This is a comprehensive guide to Italian ingredients, from seasoning to spices, herbs to cheese, and the best Italian brands to buy. This is all you need in your pantry and fridge to cook most classic Italian recipes. All the main Italian ingredients and their main use in the traditional recipes. A printable shopping list at the end.
This post is part 2 of the 4 article series: Organize your kitchen and eat healthily.
- Ingredients in the Italian cuisine
- Essential ingredients for seasoning
- Staples of Italian cuisine
- Preserves for condiments and pasta sauces:
- Food Preserves:
- Nuts and dried fruits
- Fresh Sauces:
- Fresh herbs:
- Salumi e Insaccati
- Ingredients for Desserts
- Main Ingredients
- More authentic Italian resources
- 📋 Clipboard (ingredients)
Ingredients in the Italian cuisine
Ingredients and their quality are at the center of any Italian recipe, and thanks to the Italian climate and biodiversity, they are mostly sourced locally.
So here is the list of the Italian ingredients you will find in most Italian homes and my recommendation for the best quality brands to buy.
You can find the list to print at the end of the article.
For more information about local regional ingredients and their link to Italian cuisine, you can read the article: Traditional Italian food by Region
These are fundamental ingredients for an Italian pantry.
For fresh herbs and spices, you can read the article: 36 Essential Herbs And Spices Used In Italian Cooking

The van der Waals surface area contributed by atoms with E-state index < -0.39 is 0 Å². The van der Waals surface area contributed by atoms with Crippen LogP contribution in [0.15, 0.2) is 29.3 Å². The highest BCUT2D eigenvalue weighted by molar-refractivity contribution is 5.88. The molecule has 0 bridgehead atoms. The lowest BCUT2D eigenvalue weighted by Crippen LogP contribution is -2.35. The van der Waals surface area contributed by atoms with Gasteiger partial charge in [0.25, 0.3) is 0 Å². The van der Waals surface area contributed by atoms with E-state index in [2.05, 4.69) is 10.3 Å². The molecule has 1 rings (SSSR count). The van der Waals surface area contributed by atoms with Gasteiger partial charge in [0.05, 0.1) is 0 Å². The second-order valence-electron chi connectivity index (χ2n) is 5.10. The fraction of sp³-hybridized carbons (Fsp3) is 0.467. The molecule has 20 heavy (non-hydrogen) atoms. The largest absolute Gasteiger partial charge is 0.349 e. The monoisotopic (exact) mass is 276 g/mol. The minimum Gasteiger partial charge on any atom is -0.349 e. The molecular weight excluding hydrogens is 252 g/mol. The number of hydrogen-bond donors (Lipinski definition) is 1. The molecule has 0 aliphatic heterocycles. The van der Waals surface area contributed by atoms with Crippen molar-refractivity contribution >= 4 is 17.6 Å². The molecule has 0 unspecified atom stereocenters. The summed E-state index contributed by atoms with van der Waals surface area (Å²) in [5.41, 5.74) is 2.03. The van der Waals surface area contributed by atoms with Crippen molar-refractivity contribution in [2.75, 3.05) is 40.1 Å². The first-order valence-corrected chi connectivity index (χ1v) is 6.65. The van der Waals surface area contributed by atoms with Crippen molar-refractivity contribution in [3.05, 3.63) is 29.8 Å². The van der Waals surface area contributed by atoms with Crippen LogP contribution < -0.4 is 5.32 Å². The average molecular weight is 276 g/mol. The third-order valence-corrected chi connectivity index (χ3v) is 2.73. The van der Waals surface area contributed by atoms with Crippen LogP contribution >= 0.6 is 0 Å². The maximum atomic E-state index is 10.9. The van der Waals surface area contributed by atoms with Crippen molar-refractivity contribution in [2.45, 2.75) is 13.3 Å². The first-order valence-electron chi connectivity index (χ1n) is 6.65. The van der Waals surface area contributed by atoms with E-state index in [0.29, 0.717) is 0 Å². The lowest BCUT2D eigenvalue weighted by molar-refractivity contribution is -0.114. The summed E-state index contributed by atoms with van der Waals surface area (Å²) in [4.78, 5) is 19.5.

Essential ingredients for seasoning
- Extra virgin olive oil is made with only the first press of the olives. It has to have specific characteristics and is mainly used raw for seasoning. You can read more about different types of olive oils in the article: Italian Bruschetta. I usually buy my extra virgin olive oil from a friend who produces it around 5 gallons - 20 liters per year; sometimes, I receive it as a present. I recommend buying your extra virgin olive oil from a respectable producer in your country.
- Salt: no need for much explanation
- Coarse salt: usually used in boiling water to cook pasta or vegetables
- Black pepper: freshly grated in most dishes
- White pepper: more delicate than the black and less spicy
- Cube stock (chicken, vegetable, beef): often used instead of salt to flavor stews or minestrone
- Saffron: used in light fish stews, pasta, or rice sauces. The most famous is the classic risotto alla Milanese served with osso buco (bone marrow)
- Nutmeg: used to flavor white sauce, bechamel, or stews
- Vinegar (red or white) is made by adding vinegar yeast to white or red wine and is used for seasoning. It can also be made with other ingredients like apple cider, honey, beer, and other